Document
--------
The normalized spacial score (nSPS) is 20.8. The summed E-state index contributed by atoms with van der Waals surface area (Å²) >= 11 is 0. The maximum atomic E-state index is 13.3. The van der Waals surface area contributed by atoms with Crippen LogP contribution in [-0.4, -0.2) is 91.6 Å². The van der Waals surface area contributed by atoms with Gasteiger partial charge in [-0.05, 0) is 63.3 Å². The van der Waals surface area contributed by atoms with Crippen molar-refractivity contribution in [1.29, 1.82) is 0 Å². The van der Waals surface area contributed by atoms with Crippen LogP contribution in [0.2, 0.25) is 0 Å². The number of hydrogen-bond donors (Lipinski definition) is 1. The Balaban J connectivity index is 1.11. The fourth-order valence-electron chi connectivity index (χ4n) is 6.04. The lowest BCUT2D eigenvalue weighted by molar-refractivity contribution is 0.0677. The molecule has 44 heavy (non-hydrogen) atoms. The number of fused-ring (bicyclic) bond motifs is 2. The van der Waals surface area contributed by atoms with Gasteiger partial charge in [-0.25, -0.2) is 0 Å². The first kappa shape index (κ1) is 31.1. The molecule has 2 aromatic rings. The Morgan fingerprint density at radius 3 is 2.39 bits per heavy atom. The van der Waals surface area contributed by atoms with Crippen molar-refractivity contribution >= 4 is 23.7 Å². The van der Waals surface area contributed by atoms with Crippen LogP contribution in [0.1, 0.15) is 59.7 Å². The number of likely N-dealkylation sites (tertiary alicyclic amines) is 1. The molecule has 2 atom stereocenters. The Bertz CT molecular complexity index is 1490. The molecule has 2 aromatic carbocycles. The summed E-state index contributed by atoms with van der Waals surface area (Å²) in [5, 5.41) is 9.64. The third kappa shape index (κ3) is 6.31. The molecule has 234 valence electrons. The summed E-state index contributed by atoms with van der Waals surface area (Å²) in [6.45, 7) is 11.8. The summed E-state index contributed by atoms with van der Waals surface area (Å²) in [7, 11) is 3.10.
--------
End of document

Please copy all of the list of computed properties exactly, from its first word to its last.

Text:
The normalized spacial score (nSPS) is 20.8. The summed E-state index contributed by atoms with van der Waals surface area (Å²) >= 11 is 0. The maximum atomic E-state index is 13.3. The van der Waals surface area contributed by atoms with Crippen LogP contribution in [-0.4, -0.2) is 91.6 Å². The van der Waals surface area contributed by atoms with Gasteiger partial charge in [-0.05, 0) is 63.3 Å². The van der Waals surface area contributed by atoms with Crippen molar-refractivity contribution in [1.29, 1.82) is 0 Å². The van der Waals surface area contributed by atoms with Crippen LogP contribution in [0.2, 0.25) is 0 Å². The number of hydrogen-bond donors (Lipinski definition) is 1. The Balaban J connectivity index is 1.11. The fourth-order valence-electron chi connectivity index (χ4n) is 6.04. The lowest BCUT2D eigenvalue weighted by molar-refractivity contribution is 0.0677. The molecule has 44 heavy (non-hydrogen) atoms. The number of fused-ring (bicyclic) bond motifs is 2. The van der Waals surface area contributed by atoms with Gasteiger partial charge in [-0.25, -0.2) is 0 Å². The first kappa shape index (κ1) is 31.1. The molecule has 2 aromatic rings. The Morgan fingerprint density at radius 3 is 2.39 bits per heavy atom. The van der Waals surface area contributed by atoms with Crippen molar-refractivity contribution >= 4 is 23.7 Å². The van der Waals surface area contributed by atoms with Crippen LogP contribution in [0.1, 0.15) is 59.7 Å². The number of likely N-dealkylation sites (tertiary alicyclic amines) is 1. The molecule has 2 atom stereocenters. The Bertz CT molecular complexity index is 1490. The molecule has 2 aromatic carbocycles. The summed E-state index contributed by atoms with van der Waals surface area (Å²) in [5, 5.41) is 9.64. The third kappa shape index (κ3) is 6.31. The molecule has 234 valence electrons. The summed E-state index contributed by atoms with van der Waals surface area (Å²) in [6.45, 7) is 11.8. The summed E-state index contributed by atoms with van der Waals surface area (Å²) in [7, 11) is 3.10.